By Adam Frank
Who gets a say in scientific climate debates? Who do we, as a society, deem competent to judge the strength or weakness of the scientific case for climate change? It is, literally, impossible to understate the importance of confronting this issue. An incorrect assessment of climate science will, either way, cost us far beyond what we have the capital to cover. So, who gets a voice?
The explicit claims of Climate-not-gaters have nothing to do with the issue. Like that section in US magazine, all the emails really show is that climate scientists are JUST LIKE US. They say stupid and mean things sometimes in private conversations. The hacked emails do not show a widespread conspiracy to defraud the public. Attacking the scientists because you can't attack the science simply shows the turn the debate has taken for some. But climate change is such an important issue that reasonable people who begin from a place of skepticism (which is a critical scientific faculty) have a right to ask, "Why should I believe this?"
Judith Curry, a climate scientist at Georgia Institute of Technology has recently written a series of controversial essays/blog posts about engaging with so-called climate auditors. In her terminology an auditor is a technically competent non-climatologist who, supposedly, seeks to keep the climate science project honest. While I do not agree with many of Curry's assessments, she raises a number of points with great integrity and courage.
But there is step that comes before anyone can address the question "Have climate auditors found climate science wrong?" Before you get to that issue you must first get right with this question: "What does it mean to be wrong in science". This is the question that makes it tricky to open long term climate data-sets and giant climate simulation codes to everyone.
A friend of mine and I were talking about this and he related two stories which illustrate the different meanings of "wrong" in science (I will change the details here to protect the innocent).
Once as a post-doc he was working on radio telescope data related to temperatures in star forming clouds. Analyzing the data he found a smooth variation in the temperature across the cloud. Comparing what he found with a result published by a senior scientist he found a significant discrepancy. The temperatures and the shifts across the cloud differed. When he raised the issue with the scientist he was blown off, "I don't know why you got what you got but I have faith in my analysis" was all the older man would tell him. Only later did my friend realize the discrepancy arose because assumptions in their two methods were different. Thus both works gave the right answer, but those answers could not be compared in a straightforward fashion. In a sense, they were asking different questions. Neither result was wrong.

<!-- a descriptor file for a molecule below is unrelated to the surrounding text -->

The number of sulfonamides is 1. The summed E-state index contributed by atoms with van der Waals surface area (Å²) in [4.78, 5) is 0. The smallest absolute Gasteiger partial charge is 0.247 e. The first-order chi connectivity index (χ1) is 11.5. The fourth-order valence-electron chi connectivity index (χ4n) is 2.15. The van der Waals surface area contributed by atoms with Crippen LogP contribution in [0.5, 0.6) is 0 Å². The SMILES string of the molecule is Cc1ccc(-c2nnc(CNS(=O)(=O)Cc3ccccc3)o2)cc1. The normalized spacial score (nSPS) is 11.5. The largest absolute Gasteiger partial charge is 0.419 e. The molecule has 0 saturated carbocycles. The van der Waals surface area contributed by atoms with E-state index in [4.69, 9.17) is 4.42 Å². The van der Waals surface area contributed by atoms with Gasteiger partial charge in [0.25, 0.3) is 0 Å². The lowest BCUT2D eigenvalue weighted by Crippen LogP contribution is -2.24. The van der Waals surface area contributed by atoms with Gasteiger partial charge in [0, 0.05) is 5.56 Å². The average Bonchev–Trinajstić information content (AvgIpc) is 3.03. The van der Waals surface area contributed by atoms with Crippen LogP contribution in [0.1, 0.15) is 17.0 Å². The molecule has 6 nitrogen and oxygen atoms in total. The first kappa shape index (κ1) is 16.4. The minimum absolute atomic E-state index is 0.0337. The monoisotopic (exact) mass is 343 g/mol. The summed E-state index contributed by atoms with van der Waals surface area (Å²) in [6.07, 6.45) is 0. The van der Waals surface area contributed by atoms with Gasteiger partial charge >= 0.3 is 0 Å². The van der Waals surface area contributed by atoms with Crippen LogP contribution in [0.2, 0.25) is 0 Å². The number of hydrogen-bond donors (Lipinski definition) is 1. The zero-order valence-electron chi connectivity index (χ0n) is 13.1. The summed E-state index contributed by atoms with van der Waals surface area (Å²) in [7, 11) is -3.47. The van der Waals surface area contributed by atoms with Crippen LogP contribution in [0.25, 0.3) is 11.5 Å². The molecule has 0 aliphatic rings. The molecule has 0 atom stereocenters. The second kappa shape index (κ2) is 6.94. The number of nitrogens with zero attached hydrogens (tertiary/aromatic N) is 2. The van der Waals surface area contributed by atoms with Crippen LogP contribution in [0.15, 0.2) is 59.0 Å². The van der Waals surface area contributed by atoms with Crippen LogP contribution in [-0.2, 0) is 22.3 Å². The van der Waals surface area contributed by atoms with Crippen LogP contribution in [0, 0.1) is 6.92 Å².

Then my friend told me about a new scientific programmer he had hired to analyze light coming from a young stars. The programmer's first job was to confirm previous results calculated by the guy who had the job before him. After weeks of trying the new guy could not reproduce the previous result. Only after much gnashing of teeth and rending of garments did my friend and the new programmer find the problem -- two lines of erroneous coding in the analysis software code. The previous programmer has screwed the pooch. The result was definitely wrong.
These two examples bookend how the scientific process is supposed to work. They also raise the critical question of who is supposed to work it. When an article published in a scientific journal makes a provocative claim, detractors have a couple of options in their response. You can do your own analysis, show that you get a different result and say "They screwed up somehow." You can also look really carefully at what they claim they did in their paper, repeat the analysis as best you can and show where they went wrong. In either case you must have the training and competence to do the heavy lifting.
Scientific analysis is rarely straightforward. In my own field of astronomy one does not just snap an image through a telescope, write up what you think it implies and move on. Anyone who has ever seen a raw Hubble Space Telescope image knows there are many, many steps requiring years of training, expertise and experience before the pretty -- and scientifically relevant -- picture emerges.
So it is with the climate auditors. So it is with the much larger and more pressing issue of science and culture as a whole. Ultimately these debates are too important, and too easily manipulated (as the politically motivated climate deniers have shown) to simply rely on scientists saying "trust us". On the other hand most climate scientists did not dedicate 15 years of their lives in training for their field because they wanted to be media communications experts. Nor should they be expected to handhold amateurs (I mean that literally -- people who do not do this for a living) who will make countless mistakes and claim them to be verifiable truth.
There must be a middle ground here. Perhaps an office should be created in the NSF, NASA and NOAA that works specifically in this new gray area. It would be worth the effort and the money. The stakes are simply to high to let the debate sink to where we are have fallen now.
categories: Science and Culture